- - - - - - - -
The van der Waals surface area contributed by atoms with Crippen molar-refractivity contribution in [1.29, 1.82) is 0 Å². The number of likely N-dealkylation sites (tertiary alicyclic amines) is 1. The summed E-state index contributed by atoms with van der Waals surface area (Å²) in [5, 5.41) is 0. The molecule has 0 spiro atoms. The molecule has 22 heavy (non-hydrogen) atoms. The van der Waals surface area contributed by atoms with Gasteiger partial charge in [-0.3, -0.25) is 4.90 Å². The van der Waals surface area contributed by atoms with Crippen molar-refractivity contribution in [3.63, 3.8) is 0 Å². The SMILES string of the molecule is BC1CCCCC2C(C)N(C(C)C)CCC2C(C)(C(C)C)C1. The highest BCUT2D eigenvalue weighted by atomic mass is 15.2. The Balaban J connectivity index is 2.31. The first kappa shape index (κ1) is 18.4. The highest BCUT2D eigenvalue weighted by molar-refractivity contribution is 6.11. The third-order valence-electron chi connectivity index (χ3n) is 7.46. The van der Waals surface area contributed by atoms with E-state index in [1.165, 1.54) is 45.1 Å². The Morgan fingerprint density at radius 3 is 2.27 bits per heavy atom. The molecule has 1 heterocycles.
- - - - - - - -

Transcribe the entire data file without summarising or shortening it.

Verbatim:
The van der Waals surface area contributed by atoms with Crippen molar-refractivity contribution in [1.29, 1.82) is 0 Å². The number of likely N-dealkylation sites (tertiary alicyclic amines) is 1. The summed E-state index contributed by atoms with van der Waals surface area (Å²) in [5, 5.41) is 0. The molecule has 0 spiro atoms. The molecule has 22 heavy (non-hydrogen) atoms. The van der Waals surface area contributed by atoms with Gasteiger partial charge in [-0.3, -0.25) is 4.90 Å². The van der Waals surface area contributed by atoms with Crippen molar-refractivity contribution in [3.63, 3.8) is 0 Å². The SMILES string of the molecule is BC1CCCCC2C(C)N(C(C)C)CCC2C(C)(C(C)C)C1. The highest BCUT2D eigenvalue weighted by atomic mass is 15.2. The Balaban J connectivity index is 2.31. The first kappa shape index (κ1) is 18.4. The highest BCUT2D eigenvalue weighted by molar-refractivity contribution is 6.11. The third-order valence-electron chi connectivity index (χ3n) is 7.46. The van der Waals surface area contributed by atoms with E-state index in [1.165, 1.54) is 45.1 Å². The Morgan fingerprint density at radius 3 is 2.27 bits per heavy atom. The molecule has 1 heterocycles.